San Francisco icon Xara Thustra looks back at 15 years of underground art
VISUAL ART It starts with the streets. Walls, the texture of walls, rough and colored in swirls of graffiti letters. Walls you feel you could reach out and touch their cold and grit. Establishing shots — the streets of San Francisco in the dot-com era. The photos are of their times: an unattended shopping cart in the streets appears as early as page three. Soon follows the spray-painted legend, "Don't let the good times fool you."
The pictures are inscrutable, their sequence seemingly random. Yet other than the gnomic title (Friendship Between Artists is an Equation of Love and Survival), the only text in Xara Thustra's self-published new book's 500 pages is a brief intro from the author insisting that the book is meant to be read from left to right, from top and bottom in the order the photos appear. There are no captions or prompts to lead the viewer. It is the mute gravity of the photos that pulls you in. What is happening here? It's like finding a box of photos on a trash pile in the Mission — old furniture, clothes out on the curb, a pile of books and CDs. Why is all this stuff in the trash? Did the owners die? Or get evicted? Photos of strangers. You go from one photo to the next and the outline of a missing life starts to appear. What is happening here?
The action moves in and out of the streets, cinematic — the interiors dark, claustrophobic. The streets provide narration. Everything is spray painted. Demand Community Control. Everything bright, everything clean. Everything they build be like fuck you, fuck you, fuck you. Familiar everyday locations have become enlisted as battlegrounds. At the Dolores Park tennis courts, someone has hung a screen on the fence, painted so that it reads "Sink the Ship" in shimmery, see-through letters. A subliminal message to the tennis players visible on the other side? Or a secret signal to an unseen underground army?
Cut to the interior. Some dim locations start to become recognizable: a performance crammed into a corner of Adobe Books, a crowd seen through a doorway at the old Needles and Pens. The images are at times grainy and low res, like bad cell phone photos or surveillance camera footage. Much is shot in indistinct rooms or hallways, tightly cropped. The people in the interiors model homemade clothing or stare back at us from unmade beds. They are dancing in high heels or fucking each other, holding whips and dildos. No one is smiling. Instead they stare defiantly into the camera as if to ask, "Who are you to watch? Which side are you on?" This is not the careless and fashionable hedonism of Ryan McGinley photos. Instead, like the subjects of Nan Goldin photos, the people in these images know how much their search for freedom costs, and who will have to pay.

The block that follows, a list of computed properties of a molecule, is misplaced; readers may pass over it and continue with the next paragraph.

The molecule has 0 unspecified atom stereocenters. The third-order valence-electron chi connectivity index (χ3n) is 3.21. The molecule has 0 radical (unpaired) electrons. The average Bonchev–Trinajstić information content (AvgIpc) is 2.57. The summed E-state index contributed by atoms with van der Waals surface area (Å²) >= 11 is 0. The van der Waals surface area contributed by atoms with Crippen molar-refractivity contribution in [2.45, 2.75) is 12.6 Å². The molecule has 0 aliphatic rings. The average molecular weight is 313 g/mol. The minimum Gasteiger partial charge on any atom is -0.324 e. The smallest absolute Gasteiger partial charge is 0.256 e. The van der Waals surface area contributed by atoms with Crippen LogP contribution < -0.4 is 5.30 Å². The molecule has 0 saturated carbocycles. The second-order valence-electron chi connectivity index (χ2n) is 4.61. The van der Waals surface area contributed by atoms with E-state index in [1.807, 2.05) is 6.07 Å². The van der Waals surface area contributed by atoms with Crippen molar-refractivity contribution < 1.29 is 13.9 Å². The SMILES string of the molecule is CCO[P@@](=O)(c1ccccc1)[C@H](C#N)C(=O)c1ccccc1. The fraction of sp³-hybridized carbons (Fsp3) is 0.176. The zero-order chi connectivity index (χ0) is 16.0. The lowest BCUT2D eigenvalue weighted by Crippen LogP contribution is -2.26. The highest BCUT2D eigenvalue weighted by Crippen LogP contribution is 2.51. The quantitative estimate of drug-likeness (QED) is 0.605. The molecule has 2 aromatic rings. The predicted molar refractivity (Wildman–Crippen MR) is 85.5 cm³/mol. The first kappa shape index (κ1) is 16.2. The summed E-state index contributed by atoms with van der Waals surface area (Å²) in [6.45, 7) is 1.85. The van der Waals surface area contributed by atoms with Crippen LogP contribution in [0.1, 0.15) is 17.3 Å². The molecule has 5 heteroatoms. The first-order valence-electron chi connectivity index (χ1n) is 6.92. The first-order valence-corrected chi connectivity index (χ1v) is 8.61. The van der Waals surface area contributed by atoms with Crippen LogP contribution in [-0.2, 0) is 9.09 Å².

Meanwhile, the battle in the streets continues. Scum bags dressed as imposter yuppies stand in front of the mall on Market Street, holding handmade signs reading, "The bombs are dropping, lets go shopping!" An effigy of Gavin Newsom burns at 18th and Castro. Back inside, homeless guys from Fifth and Market calmly eat free breakfast at the 949 Market Squat. More drab interiors, more surveillance footage, and then what is happening here? Scenes of naked people grimly carving designs into each other with razors, holding dripping, bleeding arms up to the camera. It must be 2005, I think, when we all started to give up on ever stopping the war and just started hurting each other.
Full disclosure: I am in this book. I might be too close to the people and events depicted to discern whether the images are strictly documentary or whether their arrangement is intended to create a new story. But the juxtapositions, eerie and dreamlike, pack a wallop. In one two page spread, my dead friend, Pete Lum, stairs from the left page into another photograph on the right of an unknown drag queen out front of Aunt Charlie's on Turk Street. Their eyes seem to meet across the gutter of the book and across time and space, as if sharing a secret the rest of us cannot know.
Ultimately, perhaps the one indisputable narrative of the book is the tremendous progression in Xara Thustra's artwork, as the early agitprop graffiti by "Heart 101" in support of street protests slowly morphs into a far more ambitious project, an ongoing collaboration with countless others through performance, print, and cinema to abandon protest and instead collectively embody through art the autonomy and ethics of a truly different world. Perhaps inevitably then, Friendship Between Artists is both a monumental achievement and something of an anti-climax. The protests, the willful art world obscurity, the dead friends — what did it all add up to?
I am certain, anyway, that nothing in the book was conceived with the idea that it would one day appear in an art book. Instead, the interventions, experiments, and protests detailed herein, while at times quite joyous, were, as the book's title suggests, originally part of a deadly serious struggle to keep oppositional culture alive in San Francisco, and for many that struggle now feels lost. But life must go on, and this is no museum piece.
The book's 500 pages positively overflow with life, salvaging from oblivion the raw, visceral feel of 15 years of ephemeral underground freedom. While some will be haunted by the suspicion that the answer to the above question is "not enough," the people in these photos stare into the camera and demand we consider instead a hard-earned and far more redemptive possibility: that this isn't an art project, it's how we live. This isn't representation of a different reality, but about being a different reality. And fuck you, anyway, because being free is its own reward.
For an interview with Xara Thustra, visit sfbg.com/pixel_vision .
XARA THUSTRA BOOK RELEASE AND SOLO SHOW
Thu/6, 7-9pm, free
Needles and Pens
3252 16th St., SF